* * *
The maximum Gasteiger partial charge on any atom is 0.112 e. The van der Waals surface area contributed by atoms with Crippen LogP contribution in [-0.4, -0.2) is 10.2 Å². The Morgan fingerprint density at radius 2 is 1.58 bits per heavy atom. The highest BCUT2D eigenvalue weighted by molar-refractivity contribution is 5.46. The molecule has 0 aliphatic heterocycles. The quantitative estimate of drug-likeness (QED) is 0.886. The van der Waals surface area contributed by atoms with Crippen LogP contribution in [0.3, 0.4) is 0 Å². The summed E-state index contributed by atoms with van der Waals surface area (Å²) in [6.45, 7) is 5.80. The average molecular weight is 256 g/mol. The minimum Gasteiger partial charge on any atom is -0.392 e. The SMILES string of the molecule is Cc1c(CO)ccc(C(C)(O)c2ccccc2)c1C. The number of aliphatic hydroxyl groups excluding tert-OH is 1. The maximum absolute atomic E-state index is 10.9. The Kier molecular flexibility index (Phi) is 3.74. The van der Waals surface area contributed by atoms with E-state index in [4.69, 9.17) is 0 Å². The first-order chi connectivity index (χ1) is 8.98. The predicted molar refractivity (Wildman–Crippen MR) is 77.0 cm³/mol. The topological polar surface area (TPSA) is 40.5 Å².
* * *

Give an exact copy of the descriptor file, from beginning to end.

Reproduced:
The maximum Gasteiger partial charge on any atom is 0.112 e. The van der Waals surface area contributed by atoms with Crippen LogP contribution in [-0.4, -0.2) is 10.2 Å². The Morgan fingerprint density at radius 2 is 1.58 bits per heavy atom. The highest BCUT2D eigenvalue weighted by molar-refractivity contribution is 5.46. The molecule has 0 aliphatic heterocycles. The quantitative estimate of drug-likeness (QED) is 0.886. The van der Waals surface area contributed by atoms with Crippen LogP contribution in [0.3, 0.4) is 0 Å². The summed E-state index contributed by atoms with van der Waals surface area (Å²) in [6.45, 7) is 5.80. The average molecular weight is 256 g/mol. The minimum Gasteiger partial charge on any atom is -0.392 e. The SMILES string of the molecule is Cc1c(CO)ccc(C(C)(O)c2ccccc2)c1C. The number of aliphatic hydroxyl groups excluding tert-OH is 1. The maximum absolute atomic E-state index is 10.9. The Kier molecular flexibility index (Phi) is 3.74. The van der Waals surface area contributed by atoms with E-state index in [4.69, 9.17) is 0 Å². The first-order chi connectivity index (χ1) is 8.98. The predicted molar refractivity (Wildman–Crippen MR) is 77.0 cm³/mol. The topological polar surface area (TPSA) is 40.5 Å².